Saturday, May 30, 2015

Sunday, May 17, 2015


Forward Kwenda was born in the rural Buhera area of Zimbabwe, and as a boy excelled in traditional dance and recitation of ancient poetry. At the age of 10, he began to play ngoma (drums) and hosho (gourd rattles) for his mother's gombwe (rain-making) spirit. He was given the name "Forward" because of his curiosity about many subjects, enthusiastic involvement in many activities, and his singing for liberation war freedom fighters.

At an early age, Forward borrowed an mbira and, with no teacher other than occasional radio programs, began to play on his own. In 1984, Kwenda moved to Zimbabwe's capital city of Harare and began to play mbira with other musicians. Within a year, he had formed his own mbira group and was making records and performing on national radio, as well as performing constantly at mapira ceremonies. During this period, he was informed by powerful rain-making spirits that he was to devote his life to playing mbira for their ceremonies. He was particularly known as the teenager for bringing the desired spirits to a ceremony by the end of the first song .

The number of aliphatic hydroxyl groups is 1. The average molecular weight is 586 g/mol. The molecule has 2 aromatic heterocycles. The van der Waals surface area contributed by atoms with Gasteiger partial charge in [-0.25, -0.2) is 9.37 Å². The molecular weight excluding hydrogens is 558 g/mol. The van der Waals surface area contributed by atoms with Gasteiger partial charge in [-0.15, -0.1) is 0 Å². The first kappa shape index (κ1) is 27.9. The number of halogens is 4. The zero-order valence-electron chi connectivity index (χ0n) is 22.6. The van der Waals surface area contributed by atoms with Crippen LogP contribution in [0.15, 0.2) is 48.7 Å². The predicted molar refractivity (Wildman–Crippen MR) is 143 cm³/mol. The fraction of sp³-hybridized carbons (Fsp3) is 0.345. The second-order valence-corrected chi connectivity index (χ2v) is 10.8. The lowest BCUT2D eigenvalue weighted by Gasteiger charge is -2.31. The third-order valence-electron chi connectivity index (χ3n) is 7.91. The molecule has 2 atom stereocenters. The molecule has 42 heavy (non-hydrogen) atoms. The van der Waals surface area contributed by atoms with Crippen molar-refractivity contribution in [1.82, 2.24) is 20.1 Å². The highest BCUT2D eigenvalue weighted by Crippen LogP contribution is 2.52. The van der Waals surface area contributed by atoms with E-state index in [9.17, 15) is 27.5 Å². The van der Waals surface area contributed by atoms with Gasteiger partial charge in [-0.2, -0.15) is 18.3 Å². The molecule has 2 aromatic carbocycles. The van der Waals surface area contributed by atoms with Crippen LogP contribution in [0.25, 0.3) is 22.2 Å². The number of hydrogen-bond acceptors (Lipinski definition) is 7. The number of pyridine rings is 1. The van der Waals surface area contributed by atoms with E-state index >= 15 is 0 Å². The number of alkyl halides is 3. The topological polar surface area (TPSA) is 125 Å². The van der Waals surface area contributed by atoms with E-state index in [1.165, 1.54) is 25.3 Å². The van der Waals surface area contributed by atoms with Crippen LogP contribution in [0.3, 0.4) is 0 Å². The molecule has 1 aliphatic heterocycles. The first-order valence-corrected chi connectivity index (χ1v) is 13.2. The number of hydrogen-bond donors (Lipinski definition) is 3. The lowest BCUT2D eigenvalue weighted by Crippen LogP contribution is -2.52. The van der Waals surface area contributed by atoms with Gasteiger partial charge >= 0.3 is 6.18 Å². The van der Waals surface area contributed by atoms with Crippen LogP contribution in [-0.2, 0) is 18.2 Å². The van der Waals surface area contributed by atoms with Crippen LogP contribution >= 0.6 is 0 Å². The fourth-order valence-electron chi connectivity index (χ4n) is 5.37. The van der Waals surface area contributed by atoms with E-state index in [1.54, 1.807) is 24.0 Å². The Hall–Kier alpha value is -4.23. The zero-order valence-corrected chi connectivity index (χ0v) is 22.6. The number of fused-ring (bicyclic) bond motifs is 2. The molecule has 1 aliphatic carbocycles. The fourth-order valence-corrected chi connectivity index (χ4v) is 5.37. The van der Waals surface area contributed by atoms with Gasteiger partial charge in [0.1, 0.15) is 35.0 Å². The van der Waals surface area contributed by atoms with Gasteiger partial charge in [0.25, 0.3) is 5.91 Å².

In 1985, Forward began playing in a unique complex style - much to the amazement of master mbira players two and three generations his senior. This style, considered in Shona culture to be "more ancient" because spirits prefer it


Friday, May 15, 2015



This is an opening segment for a tromba ceremony,
 in which ancestral spirits are alerted to the need for them to appear in the present moment.
 Specific spirits have particular powers, so a different spirit will be called
 depending on the needs of the particular participants at each tromba ceremony.
 Some spirits for instance are adept at curing particular illnesses;
 others resolve disputes; others give good advice, etc. 
Each spirit has a particular melodic motive, played on maro tady, to which she or he will respond.
 As this is the musical introduction to a tromba ceremony, 
Vinelo is performing much chanting in this segment
 in which he is communicating to and about the razana,
 the collective of revered Malagasy ancestral spirits.
 At approximately 4'30" Vinelo begins a deep breathy mode of singing called ndrimotra,
 a term which comes from the verb "to heal". 
At approximately 11'20" Vinelo moves into a different melodic motive.
 Here he would be beginning to invite a particular ancestral spirit into the present
 to affect treatment of an ill patient.